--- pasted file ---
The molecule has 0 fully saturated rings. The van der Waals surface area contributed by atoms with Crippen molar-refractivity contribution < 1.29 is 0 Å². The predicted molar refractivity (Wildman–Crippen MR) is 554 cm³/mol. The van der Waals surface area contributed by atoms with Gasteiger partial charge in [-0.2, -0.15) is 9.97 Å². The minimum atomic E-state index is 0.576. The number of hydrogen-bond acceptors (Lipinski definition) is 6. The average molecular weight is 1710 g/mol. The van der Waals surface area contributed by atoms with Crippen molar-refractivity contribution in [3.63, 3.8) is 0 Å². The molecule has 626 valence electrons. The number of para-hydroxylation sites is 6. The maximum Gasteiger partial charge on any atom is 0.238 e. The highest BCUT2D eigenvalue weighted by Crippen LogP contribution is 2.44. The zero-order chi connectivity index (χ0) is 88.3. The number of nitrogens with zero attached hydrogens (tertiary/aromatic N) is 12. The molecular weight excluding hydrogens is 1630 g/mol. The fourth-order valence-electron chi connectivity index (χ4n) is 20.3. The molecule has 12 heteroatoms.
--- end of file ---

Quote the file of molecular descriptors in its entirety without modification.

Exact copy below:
The molecule has 0 fully saturated rings. The van der Waals surface area contributed by atoms with Crippen molar-refractivity contribution < 1.29 is 0 Å². The predicted molar refractivity (Wildman–Crippen MR) is 554 cm³/mol. The van der Waals surface area contributed by atoms with Gasteiger partial charge in [-0.2, -0.15) is 9.97 Å². The minimum atomic E-state index is 0.576. The number of hydrogen-bond acceptors (Lipinski definition) is 6. The average molecular weight is 1710 g/mol. The van der Waals surface area contributed by atoms with Crippen molar-refractivity contribution in [3.63, 3.8) is 0 Å². The molecule has 626 valence electrons. The number of para-hydroxylation sites is 6. The maximum Gasteiger partial charge on any atom is 0.238 e. The highest BCUT2D eigenvalue weighted by Crippen LogP contribution is 2.44. The zero-order chi connectivity index (χ0) is 88.3. The number of nitrogens with zero attached hydrogens (tertiary/aromatic N) is 12. The molecular weight excluding hydrogens is 1630 g/mol. The fourth-order valence-electron chi connectivity index (χ4n) is 20.3. The molecule has 12 heteroatoms.